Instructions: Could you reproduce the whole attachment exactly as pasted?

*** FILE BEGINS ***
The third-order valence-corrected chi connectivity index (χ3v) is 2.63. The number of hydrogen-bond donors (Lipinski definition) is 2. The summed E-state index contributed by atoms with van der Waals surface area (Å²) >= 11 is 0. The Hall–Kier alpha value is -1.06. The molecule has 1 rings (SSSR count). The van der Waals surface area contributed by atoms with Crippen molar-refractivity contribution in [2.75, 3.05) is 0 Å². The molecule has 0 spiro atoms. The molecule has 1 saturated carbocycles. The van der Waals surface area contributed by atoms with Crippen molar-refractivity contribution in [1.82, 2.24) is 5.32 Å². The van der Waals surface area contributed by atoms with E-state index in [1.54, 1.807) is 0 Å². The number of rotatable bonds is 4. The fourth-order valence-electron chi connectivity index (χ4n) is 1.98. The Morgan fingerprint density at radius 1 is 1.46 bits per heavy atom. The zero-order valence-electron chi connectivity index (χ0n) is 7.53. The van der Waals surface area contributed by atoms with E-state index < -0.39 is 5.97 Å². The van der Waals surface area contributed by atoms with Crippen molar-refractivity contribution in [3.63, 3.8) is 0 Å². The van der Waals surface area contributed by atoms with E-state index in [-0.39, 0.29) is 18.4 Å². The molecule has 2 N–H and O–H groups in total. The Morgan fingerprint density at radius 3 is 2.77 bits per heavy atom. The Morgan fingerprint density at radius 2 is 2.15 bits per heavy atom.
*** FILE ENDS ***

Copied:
The third-order valence-corrected chi connectivity index (χ3v) is 2.63. The number of hydrogen-bond donors (Lipinski definition) is 2. The summed E-state index contributed by atoms with van der Waals surface area (Å²) >= 11 is 0. The Hall–Kier alpha value is -1.06. The molecule has 1 rings (SSSR count). The van der Waals surface area contributed by atoms with Crippen molar-refractivity contribution in [2.75, 3.05) is 0 Å². The molecule has 0 spiro atoms. The molecule has 1 saturated carbocycles. The van der Waals surface area contributed by atoms with Crippen molar-refractivity contribution in [1.82, 2.24) is 5.32 Å². The van der Waals surface area contributed by atoms with E-state index in [1.54, 1.807) is 0 Å². The number of rotatable bonds is 4. The fourth-order valence-electron chi connectivity index (χ4n) is 1.98. The Morgan fingerprint density at radius 1 is 1.46 bits per heavy atom. The zero-order valence-electron chi connectivity index (χ0n) is 7.53. The van der Waals surface area contributed by atoms with E-state index < -0.39 is 5.97 Å². The van der Waals surface area contributed by atoms with Crippen molar-refractivity contribution in [3.63, 3.8) is 0 Å². The van der Waals surface area contributed by atoms with E-state index in [-0.39, 0.29) is 18.4 Å². The molecule has 2 N–H and O–H groups in total. The Morgan fingerprint density at radius 3 is 2.77 bits per heavy atom. The Morgan fingerprint density at radius 2 is 2.15 bits per heavy atom.